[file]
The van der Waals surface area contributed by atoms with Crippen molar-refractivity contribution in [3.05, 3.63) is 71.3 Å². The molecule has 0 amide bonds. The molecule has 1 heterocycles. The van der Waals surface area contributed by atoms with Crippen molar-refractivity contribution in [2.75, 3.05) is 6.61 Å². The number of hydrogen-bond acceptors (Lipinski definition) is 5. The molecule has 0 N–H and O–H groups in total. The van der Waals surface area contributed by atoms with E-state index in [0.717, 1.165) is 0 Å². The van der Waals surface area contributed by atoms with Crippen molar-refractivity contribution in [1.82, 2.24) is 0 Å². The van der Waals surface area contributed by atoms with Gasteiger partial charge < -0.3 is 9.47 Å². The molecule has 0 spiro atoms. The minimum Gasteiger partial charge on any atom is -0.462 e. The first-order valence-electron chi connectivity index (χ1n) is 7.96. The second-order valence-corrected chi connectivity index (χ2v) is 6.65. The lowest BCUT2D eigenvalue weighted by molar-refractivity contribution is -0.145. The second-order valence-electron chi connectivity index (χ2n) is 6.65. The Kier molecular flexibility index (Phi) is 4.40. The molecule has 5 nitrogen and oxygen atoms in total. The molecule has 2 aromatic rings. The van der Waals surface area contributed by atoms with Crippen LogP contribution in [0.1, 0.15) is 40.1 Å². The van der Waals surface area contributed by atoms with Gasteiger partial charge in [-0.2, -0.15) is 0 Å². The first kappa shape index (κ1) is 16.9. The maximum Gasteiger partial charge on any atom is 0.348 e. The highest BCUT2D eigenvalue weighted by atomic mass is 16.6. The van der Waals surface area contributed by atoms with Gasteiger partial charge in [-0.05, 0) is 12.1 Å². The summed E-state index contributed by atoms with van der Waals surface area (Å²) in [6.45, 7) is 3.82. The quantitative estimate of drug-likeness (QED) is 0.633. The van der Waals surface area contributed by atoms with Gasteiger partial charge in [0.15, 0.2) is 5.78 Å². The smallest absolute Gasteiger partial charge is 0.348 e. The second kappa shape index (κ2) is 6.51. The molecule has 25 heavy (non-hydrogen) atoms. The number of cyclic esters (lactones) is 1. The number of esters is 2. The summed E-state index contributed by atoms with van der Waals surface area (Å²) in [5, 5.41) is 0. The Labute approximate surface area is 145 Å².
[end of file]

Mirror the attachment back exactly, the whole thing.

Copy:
The van der Waals surface area contributed by atoms with Crippen molar-refractivity contribution in [3.05, 3.63) is 71.3 Å². The molecule has 0 amide bonds. The molecule has 1 heterocycles. The van der Waals surface area contributed by atoms with Crippen molar-refractivity contribution in [2.75, 3.05) is 6.61 Å². The number of hydrogen-bond acceptors (Lipinski definition) is 5. The molecule has 0 N–H and O–H groups in total. The van der Waals surface area contributed by atoms with E-state index in [0.717, 1.165) is 0 Å². The van der Waals surface area contributed by atoms with Crippen molar-refractivity contribution in [1.82, 2.24) is 0 Å². The van der Waals surface area contributed by atoms with Gasteiger partial charge < -0.3 is 9.47 Å². The molecule has 0 spiro atoms. The minimum Gasteiger partial charge on any atom is -0.462 e. The first-order valence-electron chi connectivity index (χ1n) is 7.96. The second-order valence-corrected chi connectivity index (χ2v) is 6.65. The lowest BCUT2D eigenvalue weighted by molar-refractivity contribution is -0.145. The second-order valence-electron chi connectivity index (χ2n) is 6.65. The Kier molecular flexibility index (Phi) is 4.40. The molecule has 5 nitrogen and oxygen atoms in total. The molecule has 2 aromatic rings. The van der Waals surface area contributed by atoms with Crippen LogP contribution in [0.1, 0.15) is 40.1 Å². The van der Waals surface area contributed by atoms with Gasteiger partial charge in [-0.2, -0.15) is 0 Å². The first kappa shape index (κ1) is 16.9. The maximum Gasteiger partial charge on any atom is 0.348 e. The highest BCUT2D eigenvalue weighted by atomic mass is 16.6. The van der Waals surface area contributed by atoms with Gasteiger partial charge in [-0.05, 0) is 12.1 Å². The summed E-state index contributed by atoms with van der Waals surface area (Å²) in [6.45, 7) is 3.82. The quantitative estimate of drug-likeness (QED) is 0.633. The van der Waals surface area contributed by atoms with Gasteiger partial charge in [0.15, 0.2) is 5.78 Å². The smallest absolute Gasteiger partial charge is 0.348 e. The second kappa shape index (κ2) is 6.51. The molecule has 25 heavy (non-hydrogen) atoms. The number of cyclic esters (lactones) is 1. The number of esters is 2. The summed E-state index contributed by atoms with van der Waals surface area (Å²) in [5, 5.41) is 0. The Labute approximate surface area is 145 Å².